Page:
Longlisted for the Guardian First Book Award
We don't just look at buildings: their facades, beautiful or ugly, conceal the spaces where we live. We are born, work, love, and die in architecture. We buy and sell it, rent and squat it, create and destroy it. All of these aspects of buildings—economic, erotic, political, and psychological—are crucial if we are to understand architecture properly. And because architecture molds us just as much as we mold it, understanding architecture helps us to understand our lives and our world.
In this book, ten buildings from across the globe tell stories of architecture from the beginning of civilization to the present day. From the remains of the Tower of Babel to the Summer Palace in Beijing, built and destroyed by Europeans, to the Ford car plant where the production line was born, Tom Wilkinson unpicks these structures to reveal the lives of the people who built and used them. Architecture has always had a powerful and intimate relationship with society and the lives of those who build and live with it. It has often been used to try and improve society. But can architecture change our lives for the better?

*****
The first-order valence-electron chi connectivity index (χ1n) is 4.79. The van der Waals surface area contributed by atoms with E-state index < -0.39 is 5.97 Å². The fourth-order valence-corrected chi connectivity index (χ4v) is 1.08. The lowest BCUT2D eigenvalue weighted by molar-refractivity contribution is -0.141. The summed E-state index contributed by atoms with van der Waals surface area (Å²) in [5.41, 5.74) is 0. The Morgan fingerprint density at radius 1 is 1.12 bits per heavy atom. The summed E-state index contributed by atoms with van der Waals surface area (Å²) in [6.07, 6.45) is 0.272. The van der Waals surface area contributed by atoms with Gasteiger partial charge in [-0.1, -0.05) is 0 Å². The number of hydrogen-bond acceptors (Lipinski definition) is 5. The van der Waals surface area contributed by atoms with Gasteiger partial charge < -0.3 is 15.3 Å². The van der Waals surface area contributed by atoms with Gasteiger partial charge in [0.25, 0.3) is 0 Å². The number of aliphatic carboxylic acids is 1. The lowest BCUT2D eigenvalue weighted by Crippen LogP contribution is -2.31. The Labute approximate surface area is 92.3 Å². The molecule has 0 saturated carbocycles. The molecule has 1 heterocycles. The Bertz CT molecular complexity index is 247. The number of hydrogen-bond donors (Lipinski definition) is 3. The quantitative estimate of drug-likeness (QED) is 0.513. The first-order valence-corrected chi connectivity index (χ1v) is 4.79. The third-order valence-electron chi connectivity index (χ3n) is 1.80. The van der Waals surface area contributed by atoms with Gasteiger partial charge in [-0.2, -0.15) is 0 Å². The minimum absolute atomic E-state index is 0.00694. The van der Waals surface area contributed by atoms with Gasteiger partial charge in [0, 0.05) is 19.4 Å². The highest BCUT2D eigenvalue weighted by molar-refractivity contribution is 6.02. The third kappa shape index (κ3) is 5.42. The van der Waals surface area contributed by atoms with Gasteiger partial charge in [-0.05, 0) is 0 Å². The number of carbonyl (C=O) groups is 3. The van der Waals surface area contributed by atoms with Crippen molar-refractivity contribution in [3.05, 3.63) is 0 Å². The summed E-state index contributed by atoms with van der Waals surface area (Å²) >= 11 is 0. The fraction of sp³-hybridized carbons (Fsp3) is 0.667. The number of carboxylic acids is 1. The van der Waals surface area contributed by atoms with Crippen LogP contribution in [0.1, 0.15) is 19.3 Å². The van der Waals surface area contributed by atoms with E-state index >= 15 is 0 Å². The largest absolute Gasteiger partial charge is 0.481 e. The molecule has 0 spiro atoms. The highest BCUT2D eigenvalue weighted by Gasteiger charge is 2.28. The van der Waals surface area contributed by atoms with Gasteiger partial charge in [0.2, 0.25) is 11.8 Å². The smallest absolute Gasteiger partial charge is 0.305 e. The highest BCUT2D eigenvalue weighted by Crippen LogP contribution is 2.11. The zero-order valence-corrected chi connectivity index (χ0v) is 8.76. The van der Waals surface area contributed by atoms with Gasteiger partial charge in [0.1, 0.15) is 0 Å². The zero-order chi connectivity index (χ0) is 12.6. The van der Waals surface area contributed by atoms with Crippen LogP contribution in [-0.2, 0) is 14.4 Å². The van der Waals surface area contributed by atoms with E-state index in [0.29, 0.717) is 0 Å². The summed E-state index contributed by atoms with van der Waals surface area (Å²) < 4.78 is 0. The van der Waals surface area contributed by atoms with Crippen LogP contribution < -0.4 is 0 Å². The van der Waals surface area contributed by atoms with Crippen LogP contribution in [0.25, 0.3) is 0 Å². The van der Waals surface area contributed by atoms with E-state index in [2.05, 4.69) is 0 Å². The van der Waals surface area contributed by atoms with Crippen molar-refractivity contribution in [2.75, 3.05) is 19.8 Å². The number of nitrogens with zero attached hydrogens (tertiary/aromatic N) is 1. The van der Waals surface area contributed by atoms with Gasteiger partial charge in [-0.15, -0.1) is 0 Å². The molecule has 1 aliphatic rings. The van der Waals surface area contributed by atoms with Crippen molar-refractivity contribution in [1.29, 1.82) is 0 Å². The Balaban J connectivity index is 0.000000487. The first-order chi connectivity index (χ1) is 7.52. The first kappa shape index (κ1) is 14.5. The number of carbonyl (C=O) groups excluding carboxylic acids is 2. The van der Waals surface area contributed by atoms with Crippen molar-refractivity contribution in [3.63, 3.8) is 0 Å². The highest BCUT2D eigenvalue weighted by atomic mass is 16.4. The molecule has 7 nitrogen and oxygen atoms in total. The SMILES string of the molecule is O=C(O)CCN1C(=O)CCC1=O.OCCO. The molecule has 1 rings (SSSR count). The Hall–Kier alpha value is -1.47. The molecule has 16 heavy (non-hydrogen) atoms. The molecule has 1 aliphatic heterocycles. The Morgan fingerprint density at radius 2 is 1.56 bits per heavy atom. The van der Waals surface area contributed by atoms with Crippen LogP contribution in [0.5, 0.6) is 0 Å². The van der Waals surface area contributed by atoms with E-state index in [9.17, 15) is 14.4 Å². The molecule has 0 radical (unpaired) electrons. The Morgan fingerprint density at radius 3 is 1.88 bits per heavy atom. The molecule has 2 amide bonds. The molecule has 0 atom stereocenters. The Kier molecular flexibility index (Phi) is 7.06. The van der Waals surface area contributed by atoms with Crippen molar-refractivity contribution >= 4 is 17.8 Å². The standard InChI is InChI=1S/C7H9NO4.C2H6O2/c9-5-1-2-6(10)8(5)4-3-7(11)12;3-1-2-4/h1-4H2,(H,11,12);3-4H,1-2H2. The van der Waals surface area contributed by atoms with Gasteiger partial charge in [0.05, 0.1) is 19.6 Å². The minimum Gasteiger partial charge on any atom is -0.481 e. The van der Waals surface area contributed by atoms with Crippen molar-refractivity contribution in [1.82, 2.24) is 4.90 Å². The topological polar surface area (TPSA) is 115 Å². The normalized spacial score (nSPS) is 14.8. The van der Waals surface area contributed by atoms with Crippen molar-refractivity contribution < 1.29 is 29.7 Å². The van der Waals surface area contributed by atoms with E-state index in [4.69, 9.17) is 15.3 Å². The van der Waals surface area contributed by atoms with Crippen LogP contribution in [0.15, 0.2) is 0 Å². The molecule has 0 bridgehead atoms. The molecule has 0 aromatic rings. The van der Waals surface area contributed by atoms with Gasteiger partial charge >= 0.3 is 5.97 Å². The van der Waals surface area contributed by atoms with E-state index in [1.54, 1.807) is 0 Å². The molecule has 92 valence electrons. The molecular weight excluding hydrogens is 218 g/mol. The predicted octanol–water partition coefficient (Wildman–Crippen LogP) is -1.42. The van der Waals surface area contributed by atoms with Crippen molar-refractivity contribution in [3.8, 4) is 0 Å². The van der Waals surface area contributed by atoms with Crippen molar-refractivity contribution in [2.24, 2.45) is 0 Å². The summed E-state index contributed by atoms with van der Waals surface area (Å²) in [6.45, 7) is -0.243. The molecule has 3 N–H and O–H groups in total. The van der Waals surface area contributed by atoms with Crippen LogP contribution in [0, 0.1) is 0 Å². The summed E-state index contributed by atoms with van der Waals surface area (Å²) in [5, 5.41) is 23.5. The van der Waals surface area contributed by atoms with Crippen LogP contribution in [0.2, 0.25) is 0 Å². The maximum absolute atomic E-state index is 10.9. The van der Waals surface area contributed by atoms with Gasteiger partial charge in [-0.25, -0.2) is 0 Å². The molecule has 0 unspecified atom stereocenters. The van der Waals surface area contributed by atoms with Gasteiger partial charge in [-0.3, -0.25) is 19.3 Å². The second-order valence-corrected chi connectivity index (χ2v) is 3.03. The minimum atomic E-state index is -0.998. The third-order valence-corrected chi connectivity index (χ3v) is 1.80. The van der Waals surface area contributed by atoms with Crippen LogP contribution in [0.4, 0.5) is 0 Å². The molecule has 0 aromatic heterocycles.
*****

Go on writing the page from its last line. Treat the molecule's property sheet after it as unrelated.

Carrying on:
The buildings are: the Tower of Babel, Babylon; Nero's Golden House, Rome; Djinguereber Mosque, Timbuktu; Palazzo Rucellai, Florence; the Garden of Perfect Brightness, Beijing; the Festival Theatre, Beyreuth; E.1027, Cap Martin; Highland Park Ford Plant, Detroit; and the Finsbury Health Centre, London.